Every Saturday in August
Tour starts at 10 a.m.
1436 2nd Street
Members Free / $10 General Public
Discover the architectural gems and rich history of Downtown Santa Monica on our highly-rated guided tour. From Art Deco to Victorian and Romanesque Revival, you’ll explore the various styles that fill the streets of our city. Tours are approx. 2 hours and cover 6 blocks. Free for members and $10 for the general public. Register
PRC Stephen Schafer shotgun house
Free In-person Tours:
Wed. August 17,
Sat. & Sun., August 20 & 21 
from 12-2 p.m.
2520 2nd Street
Come and visit the last intact shotgun house in Santa Monica! Discover the journey of this incredible little house, which was saved from demolition and moved–on wheels–three times before being adapted into our modern-day Center. Reservations are not required. Learn more
Community News & Events
Richard's Tales of Ocean Park, Santa Monica and other magic places
Long-time member and activist Richard Orton channels his enthusiasm for Santa Monica's history into a monthly newsletter. His issues focus on topics like the Gold Coast, Pacific Ocean Park, Samohi and the Golden Age of LA Department Stores. Click here to explore his archive and/or email Richard to be put on his mailing list.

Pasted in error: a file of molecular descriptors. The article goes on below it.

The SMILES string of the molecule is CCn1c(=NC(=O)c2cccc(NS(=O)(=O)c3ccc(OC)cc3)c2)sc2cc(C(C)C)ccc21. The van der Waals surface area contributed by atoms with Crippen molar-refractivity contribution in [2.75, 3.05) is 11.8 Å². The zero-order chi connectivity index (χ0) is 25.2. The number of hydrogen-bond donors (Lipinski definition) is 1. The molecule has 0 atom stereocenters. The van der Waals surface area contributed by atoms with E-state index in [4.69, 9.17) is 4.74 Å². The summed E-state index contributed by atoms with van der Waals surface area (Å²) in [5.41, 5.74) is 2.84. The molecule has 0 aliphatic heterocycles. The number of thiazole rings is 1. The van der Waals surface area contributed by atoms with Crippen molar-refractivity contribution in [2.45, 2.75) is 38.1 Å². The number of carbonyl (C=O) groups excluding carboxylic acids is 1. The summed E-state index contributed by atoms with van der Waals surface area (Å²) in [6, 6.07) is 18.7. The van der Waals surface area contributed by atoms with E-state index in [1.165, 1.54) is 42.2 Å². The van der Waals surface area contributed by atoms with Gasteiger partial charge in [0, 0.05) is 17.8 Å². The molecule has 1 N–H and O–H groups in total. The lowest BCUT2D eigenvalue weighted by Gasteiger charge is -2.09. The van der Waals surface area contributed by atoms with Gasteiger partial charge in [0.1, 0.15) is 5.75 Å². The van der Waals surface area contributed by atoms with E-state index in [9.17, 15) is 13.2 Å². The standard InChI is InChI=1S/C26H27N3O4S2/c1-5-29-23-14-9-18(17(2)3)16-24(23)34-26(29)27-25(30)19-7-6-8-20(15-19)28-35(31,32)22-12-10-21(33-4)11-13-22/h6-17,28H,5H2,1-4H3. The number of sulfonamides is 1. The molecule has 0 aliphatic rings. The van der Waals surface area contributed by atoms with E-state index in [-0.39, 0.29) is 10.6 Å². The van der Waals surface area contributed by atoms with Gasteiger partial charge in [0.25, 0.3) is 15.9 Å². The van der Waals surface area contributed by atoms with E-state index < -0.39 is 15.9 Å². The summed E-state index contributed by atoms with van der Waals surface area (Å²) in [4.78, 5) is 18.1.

LA’s Historic-Cultural Monuments and the Women They Leave Out
A short film from SciArc and Carla Magazine
With only 3% of monuments in Los Angeles devoted to women, the need to preserve their histories is a crucial feat. In this film, writer Neyat Yohannes reflects on the trailblazing women whose influence has helped shape the city that millions call home, and the erasure that is at stake if their legacies remain unprotected. Watch